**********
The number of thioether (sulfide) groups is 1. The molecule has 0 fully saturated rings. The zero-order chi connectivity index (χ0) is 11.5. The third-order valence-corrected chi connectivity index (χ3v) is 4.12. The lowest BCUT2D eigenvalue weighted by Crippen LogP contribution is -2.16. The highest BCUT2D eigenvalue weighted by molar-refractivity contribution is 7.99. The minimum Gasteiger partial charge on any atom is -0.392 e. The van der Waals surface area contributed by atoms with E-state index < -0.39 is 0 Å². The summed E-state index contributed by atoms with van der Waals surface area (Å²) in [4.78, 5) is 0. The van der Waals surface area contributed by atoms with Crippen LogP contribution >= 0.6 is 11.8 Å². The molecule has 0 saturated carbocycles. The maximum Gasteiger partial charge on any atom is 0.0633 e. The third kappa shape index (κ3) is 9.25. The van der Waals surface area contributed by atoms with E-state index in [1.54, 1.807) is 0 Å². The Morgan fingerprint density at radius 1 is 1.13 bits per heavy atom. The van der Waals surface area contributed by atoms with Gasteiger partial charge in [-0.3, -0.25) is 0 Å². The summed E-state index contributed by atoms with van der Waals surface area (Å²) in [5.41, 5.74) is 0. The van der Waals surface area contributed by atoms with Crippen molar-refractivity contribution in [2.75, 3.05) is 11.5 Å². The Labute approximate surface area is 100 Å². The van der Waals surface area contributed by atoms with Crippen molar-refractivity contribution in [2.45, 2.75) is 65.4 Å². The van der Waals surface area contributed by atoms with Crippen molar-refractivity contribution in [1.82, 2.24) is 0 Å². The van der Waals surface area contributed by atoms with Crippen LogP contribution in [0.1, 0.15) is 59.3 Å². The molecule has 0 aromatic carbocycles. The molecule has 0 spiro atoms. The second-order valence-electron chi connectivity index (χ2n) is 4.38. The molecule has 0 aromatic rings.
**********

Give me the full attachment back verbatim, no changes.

The number of thioether (sulfide) groups is 1. The molecule has 0 fully saturated rings. The zero-order chi connectivity index (χ0) is 11.5. The third-order valence-corrected chi connectivity index (χ3v) is 4.12. The lowest BCUT2D eigenvalue weighted by Crippen LogP contribution is -2.16. The highest BCUT2D eigenvalue weighted by molar-refractivity contribution is 7.99. The minimum Gasteiger partial charge on any atom is -0.392 e. The van der Waals surface area contributed by atoms with E-state index < -0.39 is 0 Å². The summed E-state index contributed by atoms with van der Waals surface area (Å²) in [4.78, 5) is 0. The van der Waals surface area contributed by atoms with Crippen LogP contribution >= 0.6 is 11.8 Å². The molecule has 0 saturated carbocycles. The maximum Gasteiger partial charge on any atom is 0.0633 e. The third kappa shape index (κ3) is 9.25. The van der Waals surface area contributed by atoms with E-state index in [1.54, 1.807) is 0 Å². The Morgan fingerprint density at radius 1 is 1.13 bits per heavy atom. The van der Waals surface area contributed by atoms with Gasteiger partial charge in [-0.3, -0.25) is 0 Å². The summed E-state index contributed by atoms with van der Waals surface area (Å²) in [5.41, 5.74) is 0. The van der Waals surface area contributed by atoms with Crippen molar-refractivity contribution in [2.75, 3.05) is 11.5 Å². The Labute approximate surface area is 100 Å². The van der Waals surface area contributed by atoms with Crippen molar-refractivity contribution in [2.45, 2.75) is 65.4 Å². The van der Waals surface area contributed by atoms with Crippen molar-refractivity contribution in [1.82, 2.24) is 0 Å². The van der Waals surface area contributed by atoms with Crippen LogP contribution in [0.1, 0.15) is 59.3 Å². The molecule has 0 aromatic carbocycles. The molecule has 0 spiro atoms. The second-order valence-electron chi connectivity index (χ2n) is 4.38. The molecule has 0 aromatic rings.